My parents must have known that I would become a world traveler: I was issued my first passport at the age of 4 weeks!
I was born in Hollywood, but my family moved to Scotland a few weeks later so that my Dad could earn his PhD at the University of Edinburgh. This photo tells a whole story: my Mom looks like a supermodel (she still does.) My sister Heather is obviously not thrilled about the whole passport picture experience. But I appear to be sleeping through it. In fact, I’m told that I slept through the entire transatlantic flight! Perhaps this explains why I am still able to sleep on planes: early conditioning.
But I almost didn’t survive that first flight to London Heathrow. My mother tells this story:
As we boarded the plane, I followed after Heather, clutching a purse, a diaper bag, an overstuffed carry-on case and wearing a backpack designed to carry a toddler. At barely two months of age, Lindsay was only a sleeping bump in the bottom of the backpack but as I edged down the aisle, one of the shoulder straps broke! The pack began to sway gently from side to side behind me. Unable to even turn around, I went white and yelped! An attendant quickly figured out the problem and helped me re-fasten the strap while I started babbling that we were moving to Scotland for three years and, and, and…. “I didn’t think you were going for three weeks, Luv,” he said with a wry smile as he helped me limp to my seat with the baby and the luggage. We were seated next to an elderly lady in a black chador who seemed terrified, gripping a row of beads, rocking back and forth and softly chanting prayers throughout the take-off. That was our first flight to Europe.
It’s quite fortunate that I didn’t get dropped on my head before I’d even had a chance to travel the world. But my real passport drama occurred in Rome, twenty years after that first international flight. I was in Italy for the very first time, and as a naîve young music student, I managed to get my passport stolen before I had even laid eyes on the Colosseum! So I spent my first day in Rome at the American Embassy on the Via Veneto. I ducked into an automatic photo booth to get this photo for my temporary replacement passport. After the blinding flash, I staggered out and handed the picture to the Italian man behind the desk. He glanced at the photo, did a theatrical double-take, kissed his fingertips and exclaimed, “Ma che bella! È venuta bene, la foto, no?” I smiled and blushed. It was a very Italian moment.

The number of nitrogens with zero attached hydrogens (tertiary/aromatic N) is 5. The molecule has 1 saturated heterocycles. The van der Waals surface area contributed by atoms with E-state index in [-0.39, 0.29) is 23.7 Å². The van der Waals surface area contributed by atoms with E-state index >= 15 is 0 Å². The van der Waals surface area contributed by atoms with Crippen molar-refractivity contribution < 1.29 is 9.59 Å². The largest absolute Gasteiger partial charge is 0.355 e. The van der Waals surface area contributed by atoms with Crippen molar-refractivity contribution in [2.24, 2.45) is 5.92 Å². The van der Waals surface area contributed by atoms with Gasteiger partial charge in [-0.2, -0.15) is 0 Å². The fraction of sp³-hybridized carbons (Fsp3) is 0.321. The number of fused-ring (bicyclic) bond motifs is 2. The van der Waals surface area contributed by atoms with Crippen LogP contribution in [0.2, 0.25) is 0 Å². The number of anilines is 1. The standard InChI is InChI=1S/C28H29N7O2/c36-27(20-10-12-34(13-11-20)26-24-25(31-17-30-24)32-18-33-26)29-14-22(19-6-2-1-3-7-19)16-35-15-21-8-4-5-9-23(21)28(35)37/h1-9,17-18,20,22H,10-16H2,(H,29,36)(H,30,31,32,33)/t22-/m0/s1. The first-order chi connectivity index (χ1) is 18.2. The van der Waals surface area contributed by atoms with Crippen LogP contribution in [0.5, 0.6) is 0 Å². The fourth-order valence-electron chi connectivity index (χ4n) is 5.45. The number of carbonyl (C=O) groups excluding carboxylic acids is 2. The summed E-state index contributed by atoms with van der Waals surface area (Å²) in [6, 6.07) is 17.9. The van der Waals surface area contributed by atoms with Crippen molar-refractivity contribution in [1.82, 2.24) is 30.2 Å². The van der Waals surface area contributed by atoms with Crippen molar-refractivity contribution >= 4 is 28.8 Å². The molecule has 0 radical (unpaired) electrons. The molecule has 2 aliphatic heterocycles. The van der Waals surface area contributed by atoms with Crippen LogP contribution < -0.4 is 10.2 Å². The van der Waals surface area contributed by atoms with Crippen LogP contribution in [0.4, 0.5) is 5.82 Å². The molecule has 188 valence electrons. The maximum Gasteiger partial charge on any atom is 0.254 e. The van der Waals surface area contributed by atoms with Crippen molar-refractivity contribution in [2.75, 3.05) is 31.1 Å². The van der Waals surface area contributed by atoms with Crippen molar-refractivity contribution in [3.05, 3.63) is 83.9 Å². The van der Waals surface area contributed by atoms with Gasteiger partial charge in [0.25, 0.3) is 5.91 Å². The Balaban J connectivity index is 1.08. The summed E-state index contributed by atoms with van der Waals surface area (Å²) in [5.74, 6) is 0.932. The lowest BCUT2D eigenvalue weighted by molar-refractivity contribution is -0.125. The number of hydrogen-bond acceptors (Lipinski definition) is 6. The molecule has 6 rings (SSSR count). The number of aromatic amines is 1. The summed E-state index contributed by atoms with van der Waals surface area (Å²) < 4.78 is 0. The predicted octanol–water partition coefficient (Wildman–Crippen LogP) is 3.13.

My “Roman” passport served me well. I got it extended at the U.S. Embassy in Vienna and filled it up with stamps (and student visas) from Austria, Italy, Spain, Japan, Russia and a host of other countries. But then before I went to Nepal and Thailand in 2009, I decided it was finally time for a new passport.
Just a couple of days ago, I discovered that my friend Mirva Lempiäinen (a world-traveling journalist who writes a fabulous travel blog for Finnair) is in the possession of a pink passport cover that reads “JET SETTING DIVA.” Seriously. Yeah, I gotta get one of those. Happy travels, everyone!
Where on earth does one find a ‘jet-setting diva’ passport cover? That’s genius.
I’m bidding on one on eBay right now! 🙂
What’s it take to bcemoe a sublime expounder of prose like yourself?
Let me know how the bidding goes!! Hopefully you can land the diva passport cover asap! 🙂
I might be beating a dead horse, but thank you for posintg this!
Someone outbid me at the last minute, while I was on a train! But I am still searching… 😉
Great thinking! That really bareks the mold!
Hey everyone! For another post about passport love, check out Mirva’s blog: http://qualityhunters2.com/?p=2075
Phenomenal breadokwn of the topic, you should write for me too!
Posts like this brighten up my day. Thanks for tkanig the time.
Pingback: Divaesque Passport Cover | the Globetrotting Soprano
Having read this I thought it was very informative. I appreciate
you finding the time and effort to put this informative article together.
I once again find myself personally spending a lot of time both reading and
commenting. But so what, it was still worth it!